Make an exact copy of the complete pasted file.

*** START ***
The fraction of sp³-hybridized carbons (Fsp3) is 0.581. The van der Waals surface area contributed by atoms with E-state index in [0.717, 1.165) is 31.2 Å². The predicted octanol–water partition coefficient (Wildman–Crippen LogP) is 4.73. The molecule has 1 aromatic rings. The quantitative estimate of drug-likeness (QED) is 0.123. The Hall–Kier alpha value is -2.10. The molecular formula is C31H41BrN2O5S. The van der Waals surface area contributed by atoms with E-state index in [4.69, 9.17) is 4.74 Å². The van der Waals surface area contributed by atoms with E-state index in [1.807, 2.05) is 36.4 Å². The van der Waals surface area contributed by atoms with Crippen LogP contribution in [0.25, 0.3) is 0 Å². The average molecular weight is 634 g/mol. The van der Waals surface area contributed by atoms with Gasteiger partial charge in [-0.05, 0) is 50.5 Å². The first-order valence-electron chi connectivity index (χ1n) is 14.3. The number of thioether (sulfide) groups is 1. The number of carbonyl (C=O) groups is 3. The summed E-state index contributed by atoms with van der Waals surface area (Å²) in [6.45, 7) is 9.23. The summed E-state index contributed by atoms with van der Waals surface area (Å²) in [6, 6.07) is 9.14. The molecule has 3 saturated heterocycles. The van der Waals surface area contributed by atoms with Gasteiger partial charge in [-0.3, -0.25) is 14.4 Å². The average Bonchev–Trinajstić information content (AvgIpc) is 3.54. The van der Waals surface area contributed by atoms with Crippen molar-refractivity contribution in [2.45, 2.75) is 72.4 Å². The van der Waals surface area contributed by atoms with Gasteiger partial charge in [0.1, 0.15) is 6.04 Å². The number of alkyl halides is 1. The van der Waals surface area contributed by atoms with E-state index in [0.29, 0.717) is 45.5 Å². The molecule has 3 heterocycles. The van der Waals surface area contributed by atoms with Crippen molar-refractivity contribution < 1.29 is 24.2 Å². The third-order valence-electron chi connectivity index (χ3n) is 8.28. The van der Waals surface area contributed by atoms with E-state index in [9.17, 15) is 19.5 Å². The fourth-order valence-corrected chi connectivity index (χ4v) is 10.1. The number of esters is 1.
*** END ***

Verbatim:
The fraction of sp³-hybridized carbons (Fsp3) is 0.581. The van der Waals surface area contributed by atoms with E-state index in [0.717, 1.165) is 31.2 Å². The predicted octanol–water partition coefficient (Wildman–Crippen LogP) is 4.73. The molecule has 1 aromatic rings. The quantitative estimate of drug-likeness (QED) is 0.123. The Hall–Kier alpha value is -2.10. The molecular formula is C31H41BrN2O5S. The van der Waals surface area contributed by atoms with E-state index in [4.69, 9.17) is 4.74 Å². The van der Waals surface area contributed by atoms with E-state index in [1.807, 2.05) is 36.4 Å². The van der Waals surface area contributed by atoms with Crippen LogP contribution in [0.25, 0.3) is 0 Å². The average molecular weight is 634 g/mol. The van der Waals surface area contributed by atoms with Gasteiger partial charge in [-0.05, 0) is 50.5 Å². The first-order valence-electron chi connectivity index (χ1n) is 14.3. The number of thioether (sulfide) groups is 1. The number of carbonyl (C=O) groups is 3. The summed E-state index contributed by atoms with van der Waals surface area (Å²) in [6.45, 7) is 9.23. The summed E-state index contributed by atoms with van der Waals surface area (Å²) in [6, 6.07) is 9.14. The molecule has 3 saturated heterocycles. The van der Waals surface area contributed by atoms with Gasteiger partial charge in [-0.3, -0.25) is 14.4 Å². The average Bonchev–Trinajstić information content (AvgIpc) is 3.54. The van der Waals surface area contributed by atoms with Crippen molar-refractivity contribution in [2.45, 2.75) is 72.4 Å². The van der Waals surface area contributed by atoms with Gasteiger partial charge in [0.1, 0.15) is 6.04 Å². The number of alkyl halides is 1. The van der Waals surface area contributed by atoms with E-state index in [0.29, 0.717) is 45.5 Å². The molecule has 3 heterocycles. The van der Waals surface area contributed by atoms with Crippen molar-refractivity contribution < 1.29 is 24.2 Å². The third-order valence-electron chi connectivity index (χ3n) is 8.28. The van der Waals surface area contributed by atoms with E-state index in [9.17, 15) is 19.5 Å². The fourth-order valence-corrected chi connectivity index (χ4v) is 10.1. The number of esters is 1.